|Publication number||US7213011 B1|
|Application number||US 10/118,762|
|Publication date||May 1, 2007|
|Filing date||Apr 8, 2002|
|Priority date||Apr 8, 2002|
|Also published as||US20040249845|
|Publication number||10118762, 118762, US 7213011 B1, US 7213011B1, US-B1-7213011, US7213011 B1, US7213011B1|
|Original Assignee||Oracle International Corporation|
|Export Citation||BiBTeX, EndNote, RefMan|
|Patent Citations (14), Referenced by (10), Classifications (19), Legal Events (4)|
|External Links: USPTO, USPTO Assignment, Espacenet|
The present invention relates to processing database commands, and in particular, to processing commands that contain IN operators.
When a database management system (DBMS) receives a statement representing a request to perform a database operation, the DBMS may generate an execution plan. An execution plan is important—it defines the steps and operations performed by a DBMS to carry out a request. The statement used to request database operations may be in the form of a database command that conforms to a database language, such as Structured Query Language (SQL).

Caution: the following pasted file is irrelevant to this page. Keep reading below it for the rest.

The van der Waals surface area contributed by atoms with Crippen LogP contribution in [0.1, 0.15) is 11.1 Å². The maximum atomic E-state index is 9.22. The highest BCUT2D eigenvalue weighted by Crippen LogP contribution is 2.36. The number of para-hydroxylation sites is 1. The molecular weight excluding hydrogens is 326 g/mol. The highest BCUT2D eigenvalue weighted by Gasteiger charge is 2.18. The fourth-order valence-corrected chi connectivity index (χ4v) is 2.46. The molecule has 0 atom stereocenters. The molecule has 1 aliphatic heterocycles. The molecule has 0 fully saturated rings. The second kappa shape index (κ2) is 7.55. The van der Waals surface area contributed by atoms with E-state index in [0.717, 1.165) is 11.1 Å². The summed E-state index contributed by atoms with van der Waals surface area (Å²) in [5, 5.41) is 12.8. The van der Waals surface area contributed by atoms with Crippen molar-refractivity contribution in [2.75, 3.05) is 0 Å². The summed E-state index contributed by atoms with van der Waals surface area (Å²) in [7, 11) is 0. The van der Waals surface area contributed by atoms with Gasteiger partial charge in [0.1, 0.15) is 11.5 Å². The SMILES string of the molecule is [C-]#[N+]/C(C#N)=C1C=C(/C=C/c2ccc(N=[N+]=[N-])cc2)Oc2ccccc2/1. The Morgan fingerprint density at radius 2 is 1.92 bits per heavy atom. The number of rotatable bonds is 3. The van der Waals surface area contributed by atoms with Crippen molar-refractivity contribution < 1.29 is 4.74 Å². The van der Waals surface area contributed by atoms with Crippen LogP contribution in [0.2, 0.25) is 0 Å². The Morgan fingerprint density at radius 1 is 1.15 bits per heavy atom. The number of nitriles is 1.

DBMSs generate execution plans that are optimized for efficiency. When determining what steps to include in an execution plan, and the order in which the steps are performed, a DBMS accounts for many factors that affect efficiency. For example, a query may request rows that contain a first value in a first column and a second value in a second column. If the first column is indexed, then a DBMS may generate an execution plan that uses the index to access data more efficiently. Such an execution plan may include the following steps, executed in the order indicated below.
Execution plans can be represented by execution plan diagrams.
Query 104 contains in-list predicate 106, i.e. F1.a IN (1,2,3). A query containing an in-list predicate is used to illustrate execution plans because the present invention provides approaches for executing database commands that contain in-list predicates. A query containing an in-list predicate is referred to herein as an in-list query.
A predicate is a logical expression that defines criteria that must be satisfied by rows. An in-list predicate contains an IN operator, which takes two arguments. One argument is a set of values referred to as an in-list. The other argument is referred to herein as a column argument, because the other argument references a column. A row satisfies an in-list predicate if the value for the column is “IN” the in-list. An in-list predicate in query 104 defines a condition that is satisfied by a row when the value column F1.a contains a value in the in-list (1,2,3).
A query execution plan comprises steps referred to as “plan operators”. A plan operator defines a set of operations that are performed in an execution plan and that may be executed by a DBMS to access one or more row sources. A row source may be data stored in a database (e.g. rows in a table), or output rows of another plan operator.